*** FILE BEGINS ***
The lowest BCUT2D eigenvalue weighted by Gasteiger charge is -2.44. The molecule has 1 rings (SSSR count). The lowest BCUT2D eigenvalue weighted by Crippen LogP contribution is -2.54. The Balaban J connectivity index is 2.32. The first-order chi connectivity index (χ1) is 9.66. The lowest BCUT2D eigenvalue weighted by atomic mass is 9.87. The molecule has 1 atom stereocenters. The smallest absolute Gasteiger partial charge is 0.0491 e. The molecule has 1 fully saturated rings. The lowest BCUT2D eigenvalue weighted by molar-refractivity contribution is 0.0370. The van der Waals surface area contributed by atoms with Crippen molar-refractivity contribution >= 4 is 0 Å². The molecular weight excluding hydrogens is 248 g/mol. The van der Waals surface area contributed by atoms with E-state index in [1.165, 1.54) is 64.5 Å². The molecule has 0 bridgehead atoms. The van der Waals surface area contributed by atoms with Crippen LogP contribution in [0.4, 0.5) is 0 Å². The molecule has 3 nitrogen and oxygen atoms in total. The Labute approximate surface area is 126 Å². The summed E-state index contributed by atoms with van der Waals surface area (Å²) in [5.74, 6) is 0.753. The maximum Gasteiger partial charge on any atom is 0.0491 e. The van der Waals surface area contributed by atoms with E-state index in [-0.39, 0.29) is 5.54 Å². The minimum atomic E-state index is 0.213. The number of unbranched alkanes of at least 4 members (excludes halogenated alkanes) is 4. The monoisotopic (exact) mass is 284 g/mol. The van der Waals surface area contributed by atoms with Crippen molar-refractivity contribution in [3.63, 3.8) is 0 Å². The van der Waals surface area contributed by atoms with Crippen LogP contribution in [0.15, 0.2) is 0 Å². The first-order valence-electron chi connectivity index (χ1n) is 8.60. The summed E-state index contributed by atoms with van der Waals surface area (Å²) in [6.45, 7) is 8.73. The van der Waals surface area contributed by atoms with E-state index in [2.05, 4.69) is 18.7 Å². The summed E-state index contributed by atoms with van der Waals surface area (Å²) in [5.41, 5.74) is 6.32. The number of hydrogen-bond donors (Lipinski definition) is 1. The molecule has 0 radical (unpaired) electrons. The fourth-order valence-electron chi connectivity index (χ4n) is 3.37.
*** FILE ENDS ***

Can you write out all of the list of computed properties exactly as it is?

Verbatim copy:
The lowest BCUT2D eigenvalue weighted by Gasteiger charge is -2.44. The molecule has 1 rings (SSSR count). The lowest BCUT2D eigenvalue weighted by Crippen LogP contribution is -2.54. The Balaban J connectivity index is 2.32. The first-order chi connectivity index (χ1) is 9.66. The lowest BCUT2D eigenvalue weighted by atomic mass is 9.87. The molecule has 1 atom stereocenters. The smallest absolute Gasteiger partial charge is 0.0491 e. The molecule has 1 fully saturated rings. The lowest BCUT2D eigenvalue weighted by molar-refractivity contribution is 0.0370. The van der Waals surface area contributed by atoms with Crippen molar-refractivity contribution >= 4 is 0 Å². The molecular weight excluding hydrogens is 248 g/mol. The van der Waals surface area contributed by atoms with E-state index in [1.165, 1.54) is 64.5 Å². The molecule has 0 bridgehead atoms. The van der Waals surface area contributed by atoms with Crippen LogP contribution in [0.4, 0.5) is 0 Å². The molecule has 3 nitrogen and oxygen atoms in total. The Labute approximate surface area is 126 Å². The summed E-state index contributed by atoms with van der Waals surface area (Å²) in [5.74, 6) is 0.753. The maximum Gasteiger partial charge on any atom is 0.0491 e. The van der Waals surface area contributed by atoms with E-state index in [-0.39, 0.29) is 5.54 Å². The minimum atomic E-state index is 0.213. The number of unbranched alkanes of at least 4 members (excludes halogenated alkanes) is 4. The monoisotopic (exact) mass is 284 g/mol. The van der Waals surface area contributed by atoms with Crippen molar-refractivity contribution in [3.63, 3.8) is 0 Å². The van der Waals surface area contributed by atoms with Crippen LogP contribution in [0.15, 0.2) is 0 Å². The first-order valence-electron chi connectivity index (χ1n) is 8.60. The summed E-state index contributed by atoms with van der Waals surface area (Å²) in [6.45, 7) is 8.73. The van der Waals surface area contributed by atoms with E-state index in [2.05, 4.69) is 18.7 Å². The summed E-state index contributed by atoms with van der Waals surface area (Å²) in [5.41, 5.74) is 6.32. The number of hydrogen-bond donors (Lipinski definition) is 1. The molecule has 0 radical (unpaired) electrons. The fourth-order valence-electron chi connectivity index (χ4n) is 3.37.